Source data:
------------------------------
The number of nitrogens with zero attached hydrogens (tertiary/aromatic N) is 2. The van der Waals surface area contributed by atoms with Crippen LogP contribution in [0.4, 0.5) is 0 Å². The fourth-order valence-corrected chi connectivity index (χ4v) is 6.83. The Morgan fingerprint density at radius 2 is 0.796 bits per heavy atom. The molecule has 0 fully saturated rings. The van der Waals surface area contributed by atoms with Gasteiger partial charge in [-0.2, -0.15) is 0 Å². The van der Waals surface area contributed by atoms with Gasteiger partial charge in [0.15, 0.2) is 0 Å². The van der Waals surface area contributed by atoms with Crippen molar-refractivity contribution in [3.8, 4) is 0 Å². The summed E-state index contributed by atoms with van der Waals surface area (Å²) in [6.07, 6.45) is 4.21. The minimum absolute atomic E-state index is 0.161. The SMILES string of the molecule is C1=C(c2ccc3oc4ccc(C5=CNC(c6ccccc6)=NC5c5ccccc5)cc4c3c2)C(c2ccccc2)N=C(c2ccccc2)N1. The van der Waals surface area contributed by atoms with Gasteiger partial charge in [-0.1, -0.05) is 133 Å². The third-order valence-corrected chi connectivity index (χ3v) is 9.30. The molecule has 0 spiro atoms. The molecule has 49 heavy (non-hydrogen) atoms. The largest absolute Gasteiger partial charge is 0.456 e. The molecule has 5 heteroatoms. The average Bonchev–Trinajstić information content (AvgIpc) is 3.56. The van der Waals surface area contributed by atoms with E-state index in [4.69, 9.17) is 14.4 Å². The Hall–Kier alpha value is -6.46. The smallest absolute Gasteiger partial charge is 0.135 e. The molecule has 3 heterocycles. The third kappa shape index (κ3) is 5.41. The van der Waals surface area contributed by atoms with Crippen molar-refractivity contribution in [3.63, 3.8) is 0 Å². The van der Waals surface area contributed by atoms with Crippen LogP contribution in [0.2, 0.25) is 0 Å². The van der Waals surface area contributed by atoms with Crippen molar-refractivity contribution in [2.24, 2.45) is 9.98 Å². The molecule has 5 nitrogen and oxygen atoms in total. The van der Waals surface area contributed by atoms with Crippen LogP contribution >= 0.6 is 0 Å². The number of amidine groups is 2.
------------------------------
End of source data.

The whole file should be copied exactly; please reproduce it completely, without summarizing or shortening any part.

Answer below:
The number of nitrogens with zero attached hydrogens (tertiary/aromatic N) is 2. The van der Waals surface area contributed by atoms with Crippen LogP contribution in [0.4, 0.5) is 0 Å². The fourth-order valence-corrected chi connectivity index (χ4v) is 6.83. The Morgan fingerprint density at radius 2 is 0.796 bits per heavy atom. The molecule has 0 fully saturated rings. The van der Waals surface area contributed by atoms with Gasteiger partial charge in [-0.2, -0.15) is 0 Å². The van der Waals surface area contributed by atoms with Gasteiger partial charge in [0.15, 0.2) is 0 Å². The van der Waals surface area contributed by atoms with Crippen molar-refractivity contribution in [3.8, 4) is 0 Å². The summed E-state index contributed by atoms with van der Waals surface area (Å²) in [6.07, 6.45) is 4.21. The minimum absolute atomic E-state index is 0.161. The SMILES string of the molecule is C1=C(c2ccc3oc4ccc(C5=CNC(c6ccccc6)=NC5c5ccccc5)cc4c3c2)C(c2ccccc2)N=C(c2ccccc2)N1. The van der Waals surface area contributed by atoms with Gasteiger partial charge in [-0.1, -0.05) is 133 Å². The third-order valence-corrected chi connectivity index (χ3v) is 9.30. The molecule has 0 spiro atoms. The molecule has 49 heavy (non-hydrogen) atoms. The largest absolute Gasteiger partial charge is 0.456 e. The molecule has 5 heteroatoms. The average Bonchev–Trinajstić information content (AvgIpc) is 3.56. The van der Waals surface area contributed by atoms with E-state index in [4.69, 9.17) is 14.4 Å². The Hall–Kier alpha value is -6.46. The smallest absolute Gasteiger partial charge is 0.135 e. The molecule has 3 heterocycles. The third kappa shape index (κ3) is 5.41. The van der Waals surface area contributed by atoms with Crippen molar-refractivity contribution in [3.63, 3.8) is 0 Å². The van der Waals surface area contributed by atoms with Crippen LogP contribution in [0.2, 0.25) is 0 Å². The van der Waals surface area contributed by atoms with Crippen molar-refractivity contribution in [2.24, 2.45) is 9.98 Å². The molecule has 5 nitrogen and oxygen atoms in total. The van der Waals surface area contributed by atoms with Crippen LogP contribution >= 0.6 is 0 Å². The number of amidine groups is 2.